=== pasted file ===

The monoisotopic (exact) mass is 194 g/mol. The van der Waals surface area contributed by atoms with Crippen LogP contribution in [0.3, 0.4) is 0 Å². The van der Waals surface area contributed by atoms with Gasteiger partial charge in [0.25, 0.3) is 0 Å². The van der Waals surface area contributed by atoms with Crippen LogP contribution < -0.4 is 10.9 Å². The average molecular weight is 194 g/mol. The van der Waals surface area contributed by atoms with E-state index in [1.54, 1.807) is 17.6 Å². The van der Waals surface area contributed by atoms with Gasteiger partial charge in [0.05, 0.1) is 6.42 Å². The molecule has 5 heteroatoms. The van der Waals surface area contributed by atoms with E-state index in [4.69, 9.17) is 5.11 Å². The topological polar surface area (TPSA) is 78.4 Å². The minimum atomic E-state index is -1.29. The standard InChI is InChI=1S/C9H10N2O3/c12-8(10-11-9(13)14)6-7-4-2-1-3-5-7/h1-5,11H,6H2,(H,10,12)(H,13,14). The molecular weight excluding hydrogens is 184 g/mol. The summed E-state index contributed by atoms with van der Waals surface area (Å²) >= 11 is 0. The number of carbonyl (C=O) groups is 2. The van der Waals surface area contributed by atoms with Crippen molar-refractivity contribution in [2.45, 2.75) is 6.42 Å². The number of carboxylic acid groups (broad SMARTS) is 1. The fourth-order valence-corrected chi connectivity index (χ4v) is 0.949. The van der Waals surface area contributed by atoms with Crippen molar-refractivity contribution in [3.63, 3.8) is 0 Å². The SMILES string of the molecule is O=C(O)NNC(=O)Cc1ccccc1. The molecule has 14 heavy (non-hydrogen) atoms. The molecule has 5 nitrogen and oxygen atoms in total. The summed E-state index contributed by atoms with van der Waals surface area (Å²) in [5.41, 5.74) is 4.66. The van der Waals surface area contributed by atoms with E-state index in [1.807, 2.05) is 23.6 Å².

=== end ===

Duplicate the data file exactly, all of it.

The monoisotopic (exact) mass is 194 g/mol. The van der Waals surface area contributed by atoms with Crippen LogP contribution in [0.3, 0.4) is 0 Å². The van der Waals surface area contributed by atoms with Gasteiger partial charge in [0.25, 0.3) is 0 Å². The van der Waals surface area contributed by atoms with Crippen LogP contribution < -0.4 is 10.9 Å². The average molecular weight is 194 g/mol. The van der Waals surface area contributed by atoms with E-state index in [1.54, 1.807) is 17.6 Å². The van der Waals surface area contributed by atoms with Gasteiger partial charge in [0.05, 0.1) is 6.42 Å². The molecule has 5 heteroatoms. The van der Waals surface area contributed by atoms with E-state index in [4.69, 9.17) is 5.11 Å². The topological polar surface area (TPSA) is 78.4 Å². The minimum atomic E-state index is -1.29. The standard InChI is InChI=1S/C9H10N2O3/c12-8(10-11-9(13)14)6-7-4-2-1-3-5-7/h1-5,11H,6H2,(H,10,12)(H,13,14). The molecular weight excluding hydrogens is 184 g/mol. The summed E-state index contributed by atoms with van der Waals surface area (Å²) >= 11 is 0. The number of carbonyl (C=O) groups is 2. The van der Waals surface area contributed by atoms with Crippen molar-refractivity contribution in [2.45, 2.75) is 6.42 Å². The number of carboxylic acid groups (broad SMARTS) is 1. The fourth-order valence-corrected chi connectivity index (χ4v) is 0.949. The van der Waals surface area contributed by atoms with Crippen molar-refractivity contribution in [3.63, 3.8) is 0 Å². The SMILES string of the molecule is O=C(O)NNC(=O)Cc1ccccc1. The molecule has 14 heavy (non-hydrogen) atoms. The molecule has 5 nitrogen and oxygen atoms in total. The summed E-state index contributed by atoms with van der Waals surface area (Å²) in [5.41, 5.74) is 4.66. The van der Waals surface area contributed by atoms with E-state index in [1.807, 2.05) is 23.6 Å².